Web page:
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Other titles in the Cultural Memory in the Present series:
Violence Taking Place: The Architecture of the Kosovo Conflict (Cultural Memory in the Present)by Andrew Herscher
Synopses & Reviews
While the construction of architecture has a place in architectural discourse, its destruction, generally seen as incompatible with the very idea of "culture," has been neglected in theoretical and historical discussion. Responding to this neglect, Herscher examines the case of the former Yugoslavia and in particular, Kosovo, where targeting architecture has been a prominent dimension of political violence. Rather than interpreting violence against architecture as a mere representation of "deeper" social, political, or ideological dynamics, Herscher reveals it to be a form of cultural production, irreducible to its contexts and formative of the identities and agencies that seemingly bear on it as causes. Focusing on the particular sites where violence is inflicted and where its subjects and objects are articulated, the book traces the intersection of violence and architecture from socialist modernization, through ethnic and nationalist conflict, to postwar reconstruction.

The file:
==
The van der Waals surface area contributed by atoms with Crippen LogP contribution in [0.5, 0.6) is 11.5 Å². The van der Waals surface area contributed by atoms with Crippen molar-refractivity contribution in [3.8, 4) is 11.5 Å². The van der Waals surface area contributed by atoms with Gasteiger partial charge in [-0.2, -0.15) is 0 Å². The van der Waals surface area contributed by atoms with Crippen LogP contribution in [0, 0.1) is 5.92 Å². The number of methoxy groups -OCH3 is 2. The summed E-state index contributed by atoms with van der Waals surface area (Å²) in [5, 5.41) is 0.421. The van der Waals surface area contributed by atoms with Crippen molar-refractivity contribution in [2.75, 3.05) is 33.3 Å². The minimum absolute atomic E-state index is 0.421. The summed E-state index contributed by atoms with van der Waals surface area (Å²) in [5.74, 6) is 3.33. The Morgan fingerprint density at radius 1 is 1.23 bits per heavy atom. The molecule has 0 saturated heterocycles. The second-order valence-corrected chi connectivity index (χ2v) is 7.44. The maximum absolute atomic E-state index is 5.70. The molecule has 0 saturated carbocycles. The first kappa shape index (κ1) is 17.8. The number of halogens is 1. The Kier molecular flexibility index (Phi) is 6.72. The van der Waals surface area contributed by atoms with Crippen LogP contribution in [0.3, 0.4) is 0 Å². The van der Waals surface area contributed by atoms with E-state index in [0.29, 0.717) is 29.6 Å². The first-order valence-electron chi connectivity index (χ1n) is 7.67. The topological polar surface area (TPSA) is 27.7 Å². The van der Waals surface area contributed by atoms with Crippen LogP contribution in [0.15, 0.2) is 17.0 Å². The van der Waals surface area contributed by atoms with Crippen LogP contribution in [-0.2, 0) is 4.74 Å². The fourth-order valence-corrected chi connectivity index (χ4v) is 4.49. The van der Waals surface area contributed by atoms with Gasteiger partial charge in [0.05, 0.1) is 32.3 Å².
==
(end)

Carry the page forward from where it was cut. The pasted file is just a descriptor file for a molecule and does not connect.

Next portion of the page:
The first history ever of violence against architecture as political violence, this book examines the case of the former Yugoslavia and the ways in which architecture is a site where power, agency, and ethnicity are constituted.
About the Author
Andrew Herscher is Assistant Professor of Architecture at the University of Michigan. He investigated wartime destruction for the International Criminal Tribunal for the former Yugoslavia, was co-director of the Department of Culture of the United Nations Mission in Kosovo, and founded the Kosovo Cultural Heritage Project.
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